I think that for web application development in particular it is also very important to consider, as I mentioned, the data persistance features of Internet Explorer (which are rumoured to be on their way to Mozilla). This can make something like Backpack even more responsive. For example, when new tasks etc are added they can be added to the client data store and sent to the server at an appropriate time. The next time the application is accessed the only data to transfer from the server to the client is any updates that may not be in the client data set. Of course this is not something that can be done with all of your Google emails but at least it can store the last X emails you received and just upload the newest ones when you reconnect.

Well I think that I am going astry now but suffice it to say that all these issues need to be considered in the context of ones application and there are certainly no stead-fast rules at this point in time :)

It is kind of funny actually, I was just putting together a Yahoo! search example for our Ajax ComboBox and Grid components when you put up your Rico sample!

Anyhow, keep up the great work and I am sure we will be seeing amazing AJaX apps from Yahoo! very soon. Good luck!

Anonymous said...

I understand that AJAX is a promising concept for the IT industry - as an argument to update or renew existing web apps.
Alas, looking on it technically, esp the scrolling application, I fail to understand the charme: There _is_ a scrollbar already in the browser windows (or frame, or position..overflow box) that the user is well used to: arrow keys, pgup/pgdn, home/end work nicely.
And technically, the amount of time that the server has to send data that is not viewed on the first page is a lot less than building up several html-xml-ajax sessions.
So what is the real benefit of AJAX in this case?

Bill Scott said...
This comment has been removed by a blog administrator.
Bill Scott said...

A simple example of where this is powerful is in a mail client.

I don't want to scroll the whole document (controls and everything else) off the page just to scroll down to see more mail.

Since I want the set of mail items to be in a grid, then click on them to read the mail just below it is advantageous to have the scroller on the table.

Since I only have to load a small subset (say 20 messages) out of a large set of mail (say 900 mail messages) it is the same amount of time to load the page either through ajax or initial html page load.

The time difference is in the scrolling or paging through the virtual data set.

Please read Richard's blog on how this applies to search:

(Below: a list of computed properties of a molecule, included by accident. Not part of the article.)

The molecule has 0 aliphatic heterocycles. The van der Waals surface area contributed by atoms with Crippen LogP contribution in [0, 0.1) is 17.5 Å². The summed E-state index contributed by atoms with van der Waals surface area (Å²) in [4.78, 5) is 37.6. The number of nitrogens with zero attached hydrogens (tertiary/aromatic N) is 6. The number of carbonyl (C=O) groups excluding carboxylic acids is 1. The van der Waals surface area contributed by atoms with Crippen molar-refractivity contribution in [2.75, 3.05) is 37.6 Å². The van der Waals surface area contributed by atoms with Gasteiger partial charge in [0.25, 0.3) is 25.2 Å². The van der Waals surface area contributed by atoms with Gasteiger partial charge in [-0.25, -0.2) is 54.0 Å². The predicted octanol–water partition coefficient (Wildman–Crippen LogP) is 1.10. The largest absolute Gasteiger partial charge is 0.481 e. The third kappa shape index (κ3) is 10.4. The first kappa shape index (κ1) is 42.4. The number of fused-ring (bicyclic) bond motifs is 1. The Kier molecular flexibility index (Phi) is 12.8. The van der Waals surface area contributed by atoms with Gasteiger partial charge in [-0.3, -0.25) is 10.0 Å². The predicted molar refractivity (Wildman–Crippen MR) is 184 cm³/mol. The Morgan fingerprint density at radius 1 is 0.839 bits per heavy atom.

Also read my blog on Death to paging.

Think outside of the search box... I used it as an example to get people thinking. But data like movies, real estate, mail messages, forum messages, parts lists, etc. work great in a virtual scrollable grid.

Richard Cowin said...

In your discussion on using AJAX for large contents...

When you are talking about only loading a couple of screens of data, your statement is not far off. However, the key here is that it does not scale.

If you look at ActiveWidget's (pay-ware) forum, you will see that they are having issues in scaling their grid component more than a few hundred rows. After that there starts to be substantial delays in the browser. They are looking at AJAX solutions to help there components scale.

If you have large amounts of interactive content that needs to be displayed on the web, AJAX is a very good solution. If you are only talking about a few hundred non interactive rows of content, then plain html is just dandy.

Also check out . They use dynamic retrieval of content to provide a very interactive map. Far superior to Mapquest from my perspective.

As a final statement, I have developed products that have to display huge amounts of data to users. Many of these have been confined to desktop applications in the past. With some of the components that we are introducing in the openrico site, these applications can start moving to the web (I am working with many projects of this nature). I also think Bill's points in terms of email clients is very solid. I am quite sure this is what you will start to see this approach used in many email services before the year is over.

Hope this better clarifies the benefit.

Mike Levin said...

I think another guiding principle here is eliminating record set caching. By only loading as much data as is being displayed on the screen at any moment, you do away with the need for SQL cursors, temporary tables, and cached record sets, actually allowing support for more simultaneous users. I think the trade-off of making the application more chatty is well worth it.

Anonymous said...

Can u giv a example with MVC...i m not getting that how can I use AJAX with my existing MVC application which is implemented using MVC and Interceptor based chanin of responcibilities pattern in which one controller servlet calls different interceptors. Does server side implementation makes any difference in usage of AJAX?
Meena my email id is